The tl;dr version: I finished this book and thought, “Oh my lord, I can’t believe we have two more issues of this.”
Then again, that’s the kind of thing I had been thinking about the The Darkseid War one-shots DC has been putting out, and this week totally turned me around on those.
The Darkseid War: Shazam is a decent enough issue on its own, but it’s mainly fun for the high-concept change to Captain Marvel’s character: the traditional inspirations of Shazam’s powers and name (Solomon, Hermes, Zeus, etc.) have been replaced by six new gods (whose initials, luckily enough, ALSO spell out Shazam).
So this one-shot is Shazam (or Captain Marvel — what the hell is his name now, anyhow?) learning who these newcomers are, and what powerset they give him. It’s as comic-book-y a comic-book as ever comicked, and but writer Steve Orlando and artist Scott Kolins are committed enough to the bit to make it work.
(If I’m being honest, I was hesitant to buy in at first, but their choice for the H god made me laugh out loud and sold me on the book.)
It’s The Darkseid War: Green Lantern that’s the true gem this week. Tom King has cemented himself as a buy-whatever-he-writes guy for me, and he’s paired here with Evan “Doc” Shaner, who proves to be a strong fit for King’s formalist efforts and what I imagine to be pretty detailed scripts.
Graeme and Jeff mentioned on the podcast this week that there was something Alan Moore-ish about King’s work on Vision #1 for Marvel, and I’d take it further–I think that King is the most Moore-influenced creator to come along in years, maybe the first one since the pendulum swung in the early 2000’s toward Bendis (dialogue! crime! meandering pace!) and/or Millar (high concept! action movie dialogue! wanton disregard for continuity!) as more primary influences. This is very much another Alan Moore-influenced issue, structurally (and, to a certain extent, thematically), but it makes the absolute most of the interstitial-event-one-shot format, taking Hal Jordan on a clear, discernible internal journey while also giving him a nicely epic fight against overwhelming odds and creating the illusion that the story has moved notably forward while (presumably) not undermining the next issue of the actual event.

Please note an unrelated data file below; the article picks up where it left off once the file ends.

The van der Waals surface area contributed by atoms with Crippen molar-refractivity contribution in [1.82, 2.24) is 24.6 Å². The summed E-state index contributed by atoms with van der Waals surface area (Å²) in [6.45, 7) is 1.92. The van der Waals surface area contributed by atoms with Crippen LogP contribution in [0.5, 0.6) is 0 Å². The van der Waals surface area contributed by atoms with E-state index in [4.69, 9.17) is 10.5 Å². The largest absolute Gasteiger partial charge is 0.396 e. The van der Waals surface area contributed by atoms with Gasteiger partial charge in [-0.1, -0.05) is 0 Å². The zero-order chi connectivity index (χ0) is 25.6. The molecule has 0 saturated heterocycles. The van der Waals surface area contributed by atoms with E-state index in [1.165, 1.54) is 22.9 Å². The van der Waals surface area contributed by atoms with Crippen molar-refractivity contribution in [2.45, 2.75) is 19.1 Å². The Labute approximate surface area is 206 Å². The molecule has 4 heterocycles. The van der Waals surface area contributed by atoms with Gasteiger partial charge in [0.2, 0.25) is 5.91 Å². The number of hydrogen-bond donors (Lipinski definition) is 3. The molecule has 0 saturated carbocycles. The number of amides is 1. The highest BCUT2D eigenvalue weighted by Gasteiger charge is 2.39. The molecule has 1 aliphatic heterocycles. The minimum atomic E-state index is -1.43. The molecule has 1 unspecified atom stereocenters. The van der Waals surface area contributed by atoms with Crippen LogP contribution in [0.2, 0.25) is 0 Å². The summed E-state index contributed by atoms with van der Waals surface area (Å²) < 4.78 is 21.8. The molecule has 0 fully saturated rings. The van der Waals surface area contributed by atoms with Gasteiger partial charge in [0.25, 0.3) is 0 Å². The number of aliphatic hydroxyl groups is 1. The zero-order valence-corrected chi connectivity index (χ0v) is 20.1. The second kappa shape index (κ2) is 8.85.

Shaner’s art always makes me think of Dave Mazzucchelli, and this issue’s no different. He’s got a really good sense of quiet, but is deceptively good at clean, clear action sequences as well. He’s even able to make a somewhat dodgy Francis Manapul costume redesign look cool, which is its own quiet kind of triumph. This is a really good book.
Superman: American Alien #1 is not as good, but it contains one scene that I really wanted to see more of.
This is the book written by Max Landis (whom the internet seems to think I should hate but whom I’ve never actually heard of), with very nice art from Nick Dragotta (including some sumptuous colors from Alex Guimarães, and John Workman lettering that’s comforting like an old sweatshirt), which plans to present seven single-issue short-stories from Clark Kent’s pre-Superman days; this first one deals with Clark wrestling with being able to fly.